Ever since the D.C. City Council passed a bill mandating that big-box retailers not covered by a collective bargaining agreement pay a $12.50 minimum wage, Wal-Mart's press shop has kept up a steady drumbeat of criticism. Mayor Vince Gray still has a chance to veto the bill, so in addition to threatening to pull out of several stores planned in the District, Wal-Mart has been circulating negative press coverage from around the country. It even attacked the Nation magazine as hypocritical for backing the bill, when it only recently started paying its own interns minimum wage.
Today, perhaps taking a leaf out of President Obama's own campaign book, Wal-Mart spokesman Steve Restivo put out an e-mail with a two word subject line: "Jason Furman." As in, Obama's newly appointed head of the Council of Economic Advisors, and the author of a 2005 study lauding Wal-Mart as a "progressive success story" with an overall positive economic impact. As Ezra outlined earlier this year, Furman thinks whatever public good lost by Wal-Mart's low wages should be made up through tax credits or universal health care (and indeed, in his paper Furman criticized the company for failing to support health reform and a higher minimum wage).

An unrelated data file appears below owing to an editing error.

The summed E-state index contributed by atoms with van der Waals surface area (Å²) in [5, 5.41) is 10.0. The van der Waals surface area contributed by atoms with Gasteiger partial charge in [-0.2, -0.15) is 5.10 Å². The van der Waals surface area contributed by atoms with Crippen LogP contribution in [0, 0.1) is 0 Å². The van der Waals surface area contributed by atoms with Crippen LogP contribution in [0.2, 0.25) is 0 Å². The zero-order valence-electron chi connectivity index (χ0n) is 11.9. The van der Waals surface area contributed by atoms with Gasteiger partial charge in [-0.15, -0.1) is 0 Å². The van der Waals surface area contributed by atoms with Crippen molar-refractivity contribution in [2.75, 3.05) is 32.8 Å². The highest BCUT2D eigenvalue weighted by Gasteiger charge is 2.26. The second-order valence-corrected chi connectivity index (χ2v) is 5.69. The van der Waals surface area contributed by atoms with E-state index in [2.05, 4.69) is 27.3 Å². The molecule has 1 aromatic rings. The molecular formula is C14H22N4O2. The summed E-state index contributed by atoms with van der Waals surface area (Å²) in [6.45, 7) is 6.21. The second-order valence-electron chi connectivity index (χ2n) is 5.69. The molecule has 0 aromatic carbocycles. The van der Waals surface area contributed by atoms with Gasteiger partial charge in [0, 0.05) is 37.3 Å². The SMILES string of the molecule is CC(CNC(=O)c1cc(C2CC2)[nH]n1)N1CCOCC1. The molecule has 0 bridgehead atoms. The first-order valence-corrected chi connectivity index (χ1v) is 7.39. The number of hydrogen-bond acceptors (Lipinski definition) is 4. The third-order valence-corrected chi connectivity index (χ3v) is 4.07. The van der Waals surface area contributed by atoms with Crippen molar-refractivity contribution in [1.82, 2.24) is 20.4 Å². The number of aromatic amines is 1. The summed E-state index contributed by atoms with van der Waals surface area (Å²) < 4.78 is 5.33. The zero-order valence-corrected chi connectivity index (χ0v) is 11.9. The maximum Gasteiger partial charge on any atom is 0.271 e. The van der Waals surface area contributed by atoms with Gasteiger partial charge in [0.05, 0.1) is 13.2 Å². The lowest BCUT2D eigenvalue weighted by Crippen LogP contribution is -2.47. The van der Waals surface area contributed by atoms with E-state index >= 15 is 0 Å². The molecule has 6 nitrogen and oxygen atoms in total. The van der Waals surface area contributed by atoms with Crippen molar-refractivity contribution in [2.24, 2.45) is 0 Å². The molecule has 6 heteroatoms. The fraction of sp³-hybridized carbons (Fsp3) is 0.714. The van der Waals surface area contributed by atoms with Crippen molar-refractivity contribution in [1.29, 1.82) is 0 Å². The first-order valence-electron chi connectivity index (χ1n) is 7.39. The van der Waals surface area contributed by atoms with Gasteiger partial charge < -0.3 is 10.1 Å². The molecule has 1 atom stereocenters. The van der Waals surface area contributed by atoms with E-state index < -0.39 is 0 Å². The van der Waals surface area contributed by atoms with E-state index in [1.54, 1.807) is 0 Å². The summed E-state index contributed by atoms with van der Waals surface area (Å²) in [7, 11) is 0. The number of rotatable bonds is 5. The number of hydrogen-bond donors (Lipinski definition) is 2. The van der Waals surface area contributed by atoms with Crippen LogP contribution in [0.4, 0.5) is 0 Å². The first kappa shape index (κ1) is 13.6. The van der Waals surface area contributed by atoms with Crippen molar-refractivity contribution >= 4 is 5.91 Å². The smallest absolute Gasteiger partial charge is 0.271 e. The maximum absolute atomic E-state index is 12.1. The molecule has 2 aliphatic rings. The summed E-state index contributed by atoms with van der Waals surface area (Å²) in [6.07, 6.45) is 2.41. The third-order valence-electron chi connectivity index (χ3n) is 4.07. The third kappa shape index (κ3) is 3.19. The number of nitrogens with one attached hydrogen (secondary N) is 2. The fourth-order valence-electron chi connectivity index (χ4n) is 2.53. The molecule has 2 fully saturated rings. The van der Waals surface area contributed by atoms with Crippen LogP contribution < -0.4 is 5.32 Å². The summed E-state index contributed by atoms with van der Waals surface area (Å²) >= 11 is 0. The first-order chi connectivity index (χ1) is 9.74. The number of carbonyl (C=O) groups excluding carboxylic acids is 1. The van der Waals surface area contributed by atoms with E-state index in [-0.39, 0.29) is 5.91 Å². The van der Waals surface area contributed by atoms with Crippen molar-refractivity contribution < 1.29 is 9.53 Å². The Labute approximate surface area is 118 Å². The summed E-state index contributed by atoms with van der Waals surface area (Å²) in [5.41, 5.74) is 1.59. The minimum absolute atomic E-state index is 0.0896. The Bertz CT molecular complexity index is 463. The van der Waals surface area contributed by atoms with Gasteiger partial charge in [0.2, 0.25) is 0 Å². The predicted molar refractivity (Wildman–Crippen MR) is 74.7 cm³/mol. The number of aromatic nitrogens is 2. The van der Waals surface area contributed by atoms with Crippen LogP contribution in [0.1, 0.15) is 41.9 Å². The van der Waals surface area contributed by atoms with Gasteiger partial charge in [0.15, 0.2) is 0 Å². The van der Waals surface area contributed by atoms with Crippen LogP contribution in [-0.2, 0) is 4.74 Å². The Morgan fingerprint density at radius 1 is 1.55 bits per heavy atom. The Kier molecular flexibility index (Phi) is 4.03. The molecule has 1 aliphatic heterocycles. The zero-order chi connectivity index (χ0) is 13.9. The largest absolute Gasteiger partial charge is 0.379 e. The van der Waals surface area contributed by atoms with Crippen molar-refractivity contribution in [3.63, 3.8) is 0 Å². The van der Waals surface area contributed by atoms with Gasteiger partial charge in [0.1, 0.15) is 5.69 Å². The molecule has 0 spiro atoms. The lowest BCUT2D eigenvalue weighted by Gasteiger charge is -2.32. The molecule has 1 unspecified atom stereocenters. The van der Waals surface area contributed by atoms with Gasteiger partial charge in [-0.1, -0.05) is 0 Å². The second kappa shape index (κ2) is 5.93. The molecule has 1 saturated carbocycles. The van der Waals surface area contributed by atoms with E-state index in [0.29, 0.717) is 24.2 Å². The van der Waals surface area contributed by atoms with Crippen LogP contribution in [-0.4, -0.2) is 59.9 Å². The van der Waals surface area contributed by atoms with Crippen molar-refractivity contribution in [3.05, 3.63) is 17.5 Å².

Furman hasn't responded to an e-mail query on how he feels about being used as Wal-Mart's biggest talking point. But Wal-Mart's progressive opponents can't be happy.
Oh, and Thursday brings another Wal-Mart-Obama convergence: It's hosting a "U.S. Manufacturing Summit" in Orlando with 1,500 "government officials, suppliers and retailers to discuss economic growth in the U.S." Among them will be eight state governors, along with Commerce Secretary Penny Pritzker.